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Continued: Sarah Bellamy and Randy Reyes take control

  • Article by: ROHAN PRESTON , Star Tribune
  • Last update: May 16, 2014 - 3:06 PM

Penumbra has 12 employees and a $1.2 million budget, making it the nation’s largest African-American company. It was founded by artistic director Lou Bellamy in 1976 and has been a hotbed of theatrical creativity ever since, even as it has weathered fiscal troubles.

Sarah Bellamy, who grew up in the theater and has acted onstage in Wilson’s plays, seeks to expand Penumbra’s focus beyond its main stage productions. The company is seeking more ways to engage social-justice causes and also is expanding its educational program.

Already, Penumbra’s Summer Institute, a leadership training program run by Bellamy, has gotten national attention. The New York-based Surdna Foundation recently granted the institute $300,000.

“What Sarah brings is the intellectual, philosophical framework to do the work,” Lou Bellamy said. “I’m a practitioner, and someone who taught at the U, but she has the real training to go toe-to-toe with the intellectuals.”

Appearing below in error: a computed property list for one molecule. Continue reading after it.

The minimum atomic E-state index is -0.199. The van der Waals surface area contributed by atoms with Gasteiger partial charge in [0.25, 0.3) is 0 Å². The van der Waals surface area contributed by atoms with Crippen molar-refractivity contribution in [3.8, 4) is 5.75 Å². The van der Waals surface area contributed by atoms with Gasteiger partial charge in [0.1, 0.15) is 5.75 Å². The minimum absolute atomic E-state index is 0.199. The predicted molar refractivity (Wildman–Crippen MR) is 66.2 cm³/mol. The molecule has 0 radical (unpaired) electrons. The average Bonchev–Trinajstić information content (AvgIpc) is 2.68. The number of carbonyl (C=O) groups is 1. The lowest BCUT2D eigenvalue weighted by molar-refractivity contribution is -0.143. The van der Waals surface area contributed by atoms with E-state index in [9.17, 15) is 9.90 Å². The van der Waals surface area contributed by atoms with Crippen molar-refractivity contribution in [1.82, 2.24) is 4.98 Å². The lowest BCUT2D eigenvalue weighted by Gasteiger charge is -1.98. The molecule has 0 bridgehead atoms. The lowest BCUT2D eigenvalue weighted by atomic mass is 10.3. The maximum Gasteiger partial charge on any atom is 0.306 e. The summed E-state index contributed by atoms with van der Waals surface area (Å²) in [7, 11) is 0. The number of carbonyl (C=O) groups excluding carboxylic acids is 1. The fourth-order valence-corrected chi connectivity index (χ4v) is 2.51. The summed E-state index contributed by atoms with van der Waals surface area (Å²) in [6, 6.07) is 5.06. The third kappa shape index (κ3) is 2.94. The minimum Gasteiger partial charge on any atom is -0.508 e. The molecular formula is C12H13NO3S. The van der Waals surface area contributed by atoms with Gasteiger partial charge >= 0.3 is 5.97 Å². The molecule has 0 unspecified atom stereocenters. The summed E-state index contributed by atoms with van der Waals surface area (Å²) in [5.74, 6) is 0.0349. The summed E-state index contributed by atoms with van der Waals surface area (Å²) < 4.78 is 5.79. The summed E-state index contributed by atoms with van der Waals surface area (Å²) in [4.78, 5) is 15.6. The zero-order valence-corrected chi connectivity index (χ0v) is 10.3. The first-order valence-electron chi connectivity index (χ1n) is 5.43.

Mu, which has six employees and a $600,000 annual budget, produces work at various stages around town. It has little interest in having its own stand-alone space at the moment.

Reyes is drawing admirers, not least of all from his predecessor, Rick Shiomi.

“Randy’s very outspoken, but we agree 100 percent on the issues,” Shiomi said. “When I started Mu, I was very cautious, because I was building an organization. Mu’s established now. Randy went through the application process, interviews with the board, everything. I had little to do with it. But I’m thrilled for the new directions, and for the fact that he speaks his mind.”

That new direction at Mu is reflected beyond the announced season. Reyes also has formalized and expanded a training institute for actors and for taiko drumming at Mu.

“When I was at school in Utah and at Juilliard, I was a minority,” he said. “I learned some wonderful things at those places, but I want to create a space, an environment, where we train artists without the pressures of being a model minority, where we can experiment and fail and not be expected to be perfect little Asians.”

 

Rohan Preston • 612-673-4390 Twitter: @rohanpreston

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